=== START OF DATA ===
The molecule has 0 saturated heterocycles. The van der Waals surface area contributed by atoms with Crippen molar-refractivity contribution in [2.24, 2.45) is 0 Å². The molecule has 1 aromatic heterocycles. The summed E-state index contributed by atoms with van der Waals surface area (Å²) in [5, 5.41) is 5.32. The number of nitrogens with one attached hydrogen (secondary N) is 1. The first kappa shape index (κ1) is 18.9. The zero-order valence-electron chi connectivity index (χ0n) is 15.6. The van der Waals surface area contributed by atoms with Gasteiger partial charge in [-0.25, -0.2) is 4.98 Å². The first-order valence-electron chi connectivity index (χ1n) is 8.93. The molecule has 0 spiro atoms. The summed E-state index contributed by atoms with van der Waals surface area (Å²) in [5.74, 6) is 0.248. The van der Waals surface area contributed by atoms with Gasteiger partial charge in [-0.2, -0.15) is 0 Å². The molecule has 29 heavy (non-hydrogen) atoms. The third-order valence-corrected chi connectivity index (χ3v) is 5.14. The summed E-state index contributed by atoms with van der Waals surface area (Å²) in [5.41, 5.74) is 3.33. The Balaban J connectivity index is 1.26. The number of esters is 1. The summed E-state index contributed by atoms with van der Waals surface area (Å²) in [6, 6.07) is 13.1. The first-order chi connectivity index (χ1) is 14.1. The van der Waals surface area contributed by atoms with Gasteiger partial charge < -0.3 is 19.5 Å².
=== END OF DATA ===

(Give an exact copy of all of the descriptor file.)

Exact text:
The molecule has 0 saturated heterocycles. The van der Waals surface area contributed by atoms with Crippen molar-refractivity contribution in [2.24, 2.45) is 0 Å². The molecule has 1 aromatic heterocycles. The summed E-state index contributed by atoms with van der Waals surface area (Å²) in [5, 5.41) is 5.32. The number of nitrogens with one attached hydrogen (secondary N) is 1. The first kappa shape index (κ1) is 18.9. The zero-order valence-electron chi connectivity index (χ0n) is 15.6. The van der Waals surface area contributed by atoms with Gasteiger partial charge in [-0.25, -0.2) is 4.98 Å². The first-order valence-electron chi connectivity index (χ1n) is 8.93. The molecule has 0 spiro atoms. The summed E-state index contributed by atoms with van der Waals surface area (Å²) in [5.74, 6) is 0.248. The van der Waals surface area contributed by atoms with Gasteiger partial charge in [-0.2, -0.15) is 0 Å². The molecule has 29 heavy (non-hydrogen) atoms. The third-order valence-corrected chi connectivity index (χ3v) is 5.14. The summed E-state index contributed by atoms with van der Waals surface area (Å²) in [5.41, 5.74) is 3.33. The Balaban J connectivity index is 1.26. The number of esters is 1. The summed E-state index contributed by atoms with van der Waals surface area (Å²) in [6, 6.07) is 13.1. The first-order chi connectivity index (χ1) is 14.1. The van der Waals surface area contributed by atoms with Gasteiger partial charge < -0.3 is 19.5 Å².